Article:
Tuesday, April 04, 2006

DeLay: This Is the Day

In his interview with Time, former House Majority Leader Tom DeLay rationalizes why he's a whining little quitter who knows he'd get his ass kicked in November if he didn't drop out of the race.

Here's the money quote, (which Time's Mike Allen would have challenged, had he not chosen to violate the Ten Commandments of Covering Religion):

My main point was that this country was built on morals and religion. Our greatest leaders were very strong believers. There is a connection between religion and politics, and religion and government. There has to be for this country to have accomplished all it's accomplished and for its future. How many times have the great leaders—Ronald Reagan, Roosevelt, Lincoln, George Washington—have said there is a connection between morals and religion. And there has to be. The people that go to church understand that a country has to be based on some sort of religion and fear of God because they understand that.

Any member of Congress so ignorant of or willing to distort the beliefs of the general who fought the Revolutionary War and then led the country as its first president, doesn't deserve to be in Congress. Here are some of Washington's actual thoughts about religion and morals:

There is nothing which can better deserve our patronage than the promotion of science and literature. Knowledge is in every country the surest basis of public happiness.

To give opinions unsupported by reasons might appear dogmatical.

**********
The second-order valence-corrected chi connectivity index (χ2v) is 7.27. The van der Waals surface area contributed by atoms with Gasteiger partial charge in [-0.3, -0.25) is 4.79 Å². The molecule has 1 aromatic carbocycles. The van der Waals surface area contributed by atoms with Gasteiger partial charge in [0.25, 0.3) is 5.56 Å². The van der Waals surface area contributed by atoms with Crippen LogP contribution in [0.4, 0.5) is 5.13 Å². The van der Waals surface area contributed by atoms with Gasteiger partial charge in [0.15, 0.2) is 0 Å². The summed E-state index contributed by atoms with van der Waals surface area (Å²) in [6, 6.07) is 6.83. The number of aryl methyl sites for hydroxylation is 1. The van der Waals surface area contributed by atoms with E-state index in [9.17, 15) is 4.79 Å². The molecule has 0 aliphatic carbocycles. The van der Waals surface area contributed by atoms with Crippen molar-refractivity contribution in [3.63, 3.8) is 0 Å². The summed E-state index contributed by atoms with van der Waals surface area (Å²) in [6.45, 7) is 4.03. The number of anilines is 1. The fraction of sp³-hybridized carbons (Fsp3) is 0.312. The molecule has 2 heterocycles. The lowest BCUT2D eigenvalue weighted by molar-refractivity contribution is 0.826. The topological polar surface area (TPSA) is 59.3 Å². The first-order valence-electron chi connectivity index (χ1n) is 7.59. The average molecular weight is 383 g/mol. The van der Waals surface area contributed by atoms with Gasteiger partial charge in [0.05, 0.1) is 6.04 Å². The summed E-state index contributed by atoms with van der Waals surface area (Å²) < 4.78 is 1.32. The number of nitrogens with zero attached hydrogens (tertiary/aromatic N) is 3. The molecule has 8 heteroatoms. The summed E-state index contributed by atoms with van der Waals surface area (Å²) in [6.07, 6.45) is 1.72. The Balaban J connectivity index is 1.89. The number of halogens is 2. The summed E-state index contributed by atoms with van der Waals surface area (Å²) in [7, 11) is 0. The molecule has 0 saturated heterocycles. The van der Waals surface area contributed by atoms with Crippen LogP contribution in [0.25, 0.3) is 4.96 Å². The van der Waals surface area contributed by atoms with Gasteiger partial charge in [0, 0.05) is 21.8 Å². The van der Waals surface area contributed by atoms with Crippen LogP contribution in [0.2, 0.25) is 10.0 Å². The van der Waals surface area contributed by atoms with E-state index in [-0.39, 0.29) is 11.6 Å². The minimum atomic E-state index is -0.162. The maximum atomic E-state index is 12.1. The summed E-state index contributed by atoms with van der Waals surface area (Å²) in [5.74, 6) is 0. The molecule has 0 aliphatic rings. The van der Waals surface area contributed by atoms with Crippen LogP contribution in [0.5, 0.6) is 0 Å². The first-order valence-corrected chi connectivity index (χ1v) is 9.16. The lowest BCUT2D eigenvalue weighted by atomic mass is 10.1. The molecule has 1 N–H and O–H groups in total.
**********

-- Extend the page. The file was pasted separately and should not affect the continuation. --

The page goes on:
Religious controversies are always productive of more acrimony and irreconcilable hatreds than those which spring from any other cause.

...I beg you be persuaded that no one would be more zealous than myself to establish effectual barriers against the horrors of spiritual tyranny, and every species of religious persecution.

...the path of true piety is so plain as to require but little political direction. (This in response to the day's DeLay analogues, who whined that the Constitution didn't mention their boyfriend, Jesus).

In discussing how events might unfold, he said of "the great ruler of events":

...we may safely trust the issue to him, without perplexing ourselves to seek for that which is beyond human ken, only taking care to perform the parts assigned to us in a way that reason and our own conscience approve of.
You can find more here. And more here. One of the things DeLay will be packing up from his Washington office is a plaque that eloquently combines mystery and certitude in referring to the magical return of Jesus. "This could be the day," it says. Well, apparently, it didn't come soon enough for Tom. ("Where's your savior, now?")

Instead, he's running away because earthly justice is coming for him and making it impossible for him to remain in office. In his attempt to hijack Washington's clear preference for reason over religion in political matters, DeLay is leaving office as he attained and held it: As a liar.

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